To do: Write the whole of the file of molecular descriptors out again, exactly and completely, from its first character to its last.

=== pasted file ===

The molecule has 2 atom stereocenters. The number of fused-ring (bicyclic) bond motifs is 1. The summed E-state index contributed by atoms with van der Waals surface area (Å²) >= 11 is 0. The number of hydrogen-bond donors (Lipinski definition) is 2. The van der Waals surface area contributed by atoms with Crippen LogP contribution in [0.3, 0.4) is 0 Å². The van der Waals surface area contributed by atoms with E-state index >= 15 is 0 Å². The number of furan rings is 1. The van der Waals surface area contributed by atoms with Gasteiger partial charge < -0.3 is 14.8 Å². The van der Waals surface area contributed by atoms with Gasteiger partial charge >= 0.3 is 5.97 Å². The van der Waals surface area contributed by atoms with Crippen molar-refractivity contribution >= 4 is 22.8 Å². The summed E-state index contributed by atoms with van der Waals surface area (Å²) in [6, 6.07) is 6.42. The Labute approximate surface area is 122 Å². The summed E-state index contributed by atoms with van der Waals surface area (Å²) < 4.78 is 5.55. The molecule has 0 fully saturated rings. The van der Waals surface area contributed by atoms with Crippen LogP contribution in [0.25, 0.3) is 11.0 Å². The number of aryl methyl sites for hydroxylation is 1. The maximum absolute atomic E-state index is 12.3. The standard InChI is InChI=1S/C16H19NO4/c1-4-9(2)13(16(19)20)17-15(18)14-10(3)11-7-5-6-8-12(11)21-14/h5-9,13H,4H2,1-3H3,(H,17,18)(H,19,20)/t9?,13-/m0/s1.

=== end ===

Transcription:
The molecule has 2 atom stereocenters. The number of fused-ring (bicyclic) bond motifs is 1. The summed E-state index contributed by atoms with van der Waals surface area (Å²) >= 11 is 0. The number of hydrogen-bond donors (Lipinski definition) is 2. The van der Waals surface area contributed by atoms with Crippen LogP contribution in [0.3, 0.4) is 0 Å². The van der Waals surface area contributed by atoms with E-state index >= 15 is 0 Å². The number of furan rings is 1. The van der Waals surface area contributed by atoms with Gasteiger partial charge < -0.3 is 14.8 Å². The van der Waals surface area contributed by atoms with Gasteiger partial charge >= 0.3 is 5.97 Å². The van der Waals surface area contributed by atoms with Crippen molar-refractivity contribution >= 4 is 22.8 Å². The summed E-state index contributed by atoms with van der Waals surface area (Å²) in [6, 6.07) is 6.42. The Labute approximate surface area is 122 Å². The summed E-state index contributed by atoms with van der Waals surface area (Å²) < 4.78 is 5.55. The molecule has 0 fully saturated rings. The van der Waals surface area contributed by atoms with Crippen LogP contribution in [0.25, 0.3) is 11.0 Å². The number of aryl methyl sites for hydroxylation is 1. The maximum absolute atomic E-state index is 12.3. The standard InChI is InChI=1S/C16H19NO4/c1-4-9(2)13(16(19)20)17-15(18)14-10(3)11-7-5-6-8-12(11)21-14/h5-9,13H,4H2,1-3H3,(H,17,18)(H,19,20)/t9?,13-/m0/s1.